I'm also curious, elaborate on "the kind of people who need strong leashes" bit. Describe for me these type personalities you're so familiar with, would you?
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Re: Ferguson

Postby get louder at lambeau » Tue Sep 15, 2015 7:38 pm

APB wrote:My son is a cop. I know a lot of cops. They are not the "menace to public safety" you'd like to portray them as. And you know what else? They're just as concerned - more so even - about these idiots out there abusing their power and making the vast majority look bad.

I'm also curious, elaborate on "the kind of people who need strong leashes" bit. Describe for me these type personalities you're so familiar with, would you?


I will chime in. I asked a former cop (nice guy, customer of mine) flat out if there were a-holes who took the job just for the power trip. He said most cops aren't like that, but that some of them definitely were. I asked him to quantify it, and he said about 20%. That fits well with BOTH narratives. Most cops are good people, but quite a few are not.

It only makes sense that both good, well-intentioned citizens AND bullies craving power would try to get police jobs. I don't see why it has to be one or the other, when it seems so clearly to be some of each. 20% would be WAY more than "a few bad apples." 20% would indicate a major systemic problem, IMO. And that was a cop's estimate.

I think Waldo is right about the system being broken. I don't hate cops, but I do hate the system. And I do hate it when I see cops while driving, because there is a predator/prey type relationship between cops and citizens who get "caught" in their traps like flies in a spider's web.

I got pulled over for my license plate being crooked last year. No joke. That was his ONLY reason for pulling me over. State patrol. No ticket issued, not even a warning, because there probably is no law to write one based on, just valiantly saving the world from the evils of crooked license plates, and looking suspiciously at the driver, just in case there is something that they could find to #$%! with me for. Not much different than what Waldo predicts for our police state future, but it's happening now. Luckily, I'm not black, so I survived the encounter. :wink:

Also luckily, I didn't have a chunk of cash on me, now that having American money is considered evidence of a possible crime, and your money is considered guilty unless you can prove it is innocent at your own expense. For anyone unfamiliar, that is happening all over the country right now, and is called "civil forfeiture". Cops get to keep the money to fund their departments. Pretty #$%! up to allow law enforcement that kind of incentive to literally steal without due process. Here's an article on it -http://www.forbes.com/sites/jacobsullum/2014/09/11/how-cops-got-a-license-to-steal-your-money/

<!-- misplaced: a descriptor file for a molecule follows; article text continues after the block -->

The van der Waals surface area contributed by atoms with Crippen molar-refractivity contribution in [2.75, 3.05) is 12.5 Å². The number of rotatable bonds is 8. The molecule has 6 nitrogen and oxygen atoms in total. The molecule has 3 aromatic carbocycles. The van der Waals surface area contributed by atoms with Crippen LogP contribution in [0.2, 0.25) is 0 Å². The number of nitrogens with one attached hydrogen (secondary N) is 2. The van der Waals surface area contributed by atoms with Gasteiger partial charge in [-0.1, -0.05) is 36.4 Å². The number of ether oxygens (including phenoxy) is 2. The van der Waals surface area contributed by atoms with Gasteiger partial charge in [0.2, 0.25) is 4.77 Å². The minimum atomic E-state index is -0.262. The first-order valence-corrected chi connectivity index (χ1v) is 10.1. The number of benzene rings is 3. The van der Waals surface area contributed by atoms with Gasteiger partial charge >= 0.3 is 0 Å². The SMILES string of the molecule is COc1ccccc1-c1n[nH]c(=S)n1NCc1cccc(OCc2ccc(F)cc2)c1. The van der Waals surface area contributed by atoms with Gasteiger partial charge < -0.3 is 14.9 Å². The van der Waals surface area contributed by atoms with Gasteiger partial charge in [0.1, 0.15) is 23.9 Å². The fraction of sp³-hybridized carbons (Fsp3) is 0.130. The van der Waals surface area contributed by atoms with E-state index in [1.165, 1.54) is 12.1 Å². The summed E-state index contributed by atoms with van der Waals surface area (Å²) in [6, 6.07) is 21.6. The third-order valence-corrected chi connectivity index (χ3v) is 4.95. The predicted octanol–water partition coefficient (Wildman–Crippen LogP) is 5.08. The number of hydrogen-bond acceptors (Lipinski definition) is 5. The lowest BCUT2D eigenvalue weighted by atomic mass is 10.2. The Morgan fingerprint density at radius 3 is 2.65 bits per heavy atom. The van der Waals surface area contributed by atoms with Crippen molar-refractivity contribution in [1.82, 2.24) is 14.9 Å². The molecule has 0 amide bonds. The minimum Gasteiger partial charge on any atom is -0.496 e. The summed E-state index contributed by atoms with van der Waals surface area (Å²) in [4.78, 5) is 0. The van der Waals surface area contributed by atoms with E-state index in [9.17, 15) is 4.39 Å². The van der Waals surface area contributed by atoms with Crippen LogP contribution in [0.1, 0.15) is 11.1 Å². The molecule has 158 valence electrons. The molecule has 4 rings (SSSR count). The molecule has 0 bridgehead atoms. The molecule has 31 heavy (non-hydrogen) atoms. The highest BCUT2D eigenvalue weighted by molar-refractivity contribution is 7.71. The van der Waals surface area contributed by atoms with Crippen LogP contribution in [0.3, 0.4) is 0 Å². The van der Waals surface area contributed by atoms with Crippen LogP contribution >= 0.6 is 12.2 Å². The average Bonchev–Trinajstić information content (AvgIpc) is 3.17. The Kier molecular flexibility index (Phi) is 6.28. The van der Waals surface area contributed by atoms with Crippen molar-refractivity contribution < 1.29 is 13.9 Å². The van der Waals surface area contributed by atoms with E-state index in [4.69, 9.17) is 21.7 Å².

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Re: Ferguson

Postby get louder at lambeau » Tue Sep 15, 2015 7:48 pm

Damn hippies in California want to ban cops from getting grenade launchers and machine guns!

http://www.zerohedge.com/news/2015-09-1 ... chers-tank
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Re: Ferguson

Postby Waldo » Tue Sep 15, 2015 8:10 pm

get louder at lambeau wrote:I think Waldo is right about the system being broken. I don't hate cops, but I do hate the system. And I do hate it when I see cops while driving, because there is a predator/prey type relationship between cops and citizens who get "caught" in their traps like flies in a spider's web.


The drug war is even more egregious because instead of a unlike a predator/prey relationship that at least starts out on the level of communication (though if black or otherwise thuggish looking, you get the drawn gun treatment), as in the case with traffic law stuff, the drug war has a combat type relationship that often opens with the use of force (cops involved in drug raids pretty much treat the situation like combat special forces would, and this is against US citizens!, yes our government is at war with us).

But most egregious of all is the war on terror. The constitution no longer applies and the full might of the US intelligence apparatus, plus any and all force (police or military) deemed useful, is brought to bear. Again, US citizens are often the target. Spying on the public for thoughtcrime is perfectly legal (stopping terror means stopping it before it happens, before an actual crime is committed, when it is merely thoughtcrime).

What public good does an interstate speed trap serve? Why do we allow the police to pull people over period (unless an obvious crime (not a ticketable offense) is being committed)? Why do we send in the special forces to stop someone from smoking a joint? Why do we allow the police to torture to extract information, or at least look the other way when it occurs? Why do we allow the government to spy on us?
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Re: Ferguson

Postby Waldo » Thu Sep 17, 2015 8:51 pm

Big brother is already here.

http://www.thedailybeast.com/articles/2 ... byist.html

Warrants? Nah. Unlimited spying on the population? Yep.

"...spoke openly about the potential use of unmanned systems in North Dakota," at the conference, Nelson said. "The list included the deployment of a hovering drone that was ‘Not audible or visible to people below in order to collect real time intelligence video.'"


Rost said he needs to use drones for surveillance in order to obtain a warrant in the first place.

“If you have nothing to hide, you have nothing to fear,” Becker remembered opponents like Rost saying.


Of course they already know where you are at all times though, perfectly legally with no warrant. Intercepting who your emails are to has nothing on cell trackers when it comes to invasion of privacy.

http://www.nationaljournal.com/politics ... arrant-Now

https://www.aclu.org/issues/privacy-tec ... ng-devices

The cops very much have a big brother role. This isn't some special national security agency in a obscure building somewhere in Washington, this is the cops, 100's of thousands of them everywhere, who already had way too much power to begin with, who now are also armed with tanks and RPGs (good ol lefty Cali just banned that tho).